Updated:CASSELBERRY, Fla. —
Casselberry's aggressive new ordinances are raking in hundreds of thousands of dollars for the city.
City officials have already opened 2,500 new code enforcement cases this year.
Some residents feel the city is unfairly targeting them.
Longtime resident Rhonda Ovist has been a loud critic of Casselberry's recent ordinances that have sparked controversy.
Rules like no work trucks in driveways, no play sets out in front of houses and rules on what people can and cannot have in their car ports.
"These new rules are going to be putting an undue burden on the people who are least able to afford it in these really difficult economic fines," said Ovist.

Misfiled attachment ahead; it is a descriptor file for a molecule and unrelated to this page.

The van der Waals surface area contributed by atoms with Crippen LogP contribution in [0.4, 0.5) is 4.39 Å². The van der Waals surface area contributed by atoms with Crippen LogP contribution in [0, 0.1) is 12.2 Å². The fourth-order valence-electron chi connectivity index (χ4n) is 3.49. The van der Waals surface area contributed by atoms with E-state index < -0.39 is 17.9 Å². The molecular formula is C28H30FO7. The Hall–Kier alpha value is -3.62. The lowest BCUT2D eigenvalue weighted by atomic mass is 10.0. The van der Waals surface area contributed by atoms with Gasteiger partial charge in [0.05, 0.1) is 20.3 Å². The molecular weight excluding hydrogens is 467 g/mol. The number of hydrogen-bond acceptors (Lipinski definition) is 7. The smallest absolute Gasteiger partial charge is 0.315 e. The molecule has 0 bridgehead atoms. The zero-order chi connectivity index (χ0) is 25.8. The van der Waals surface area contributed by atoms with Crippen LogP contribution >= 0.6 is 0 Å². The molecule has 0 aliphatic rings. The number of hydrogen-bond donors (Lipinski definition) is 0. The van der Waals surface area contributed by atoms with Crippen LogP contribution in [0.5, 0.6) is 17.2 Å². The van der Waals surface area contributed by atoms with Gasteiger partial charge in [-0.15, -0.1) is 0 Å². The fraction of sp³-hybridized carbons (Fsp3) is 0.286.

WFTV's Bianca Castro learned that in 2010 the city collected $60,000 dollars in fines. So far this year, the city has taken in $365,000.
"That's just so obvious -- an income generating operation," said Ovist.
"When they became enforced, we never thought of it as a money maker," said Casselberry City Commissioner Sandi Solomon.
Solomon said the new crackdown is meant to clean up the city's image, to attract new businesses and homebuyers.
The city says a lion's share of the fines comes from banks that aren't keeping up with foreclosed home.
One home has been in violation since June of last year.
The most common offenses are the unsightly ones- overgrown yards and junk cars on property.
Still, critics see the fines as a tax on those who can't make their house as pretty as the city would like.
"When they say we are doing this for Casselberry -- which Casselberry? Who? Is it the people who live here, or the people you think should live here," said Ovist.
City officials plan to add another code enforcement officer next year to continue aggressive enforcements.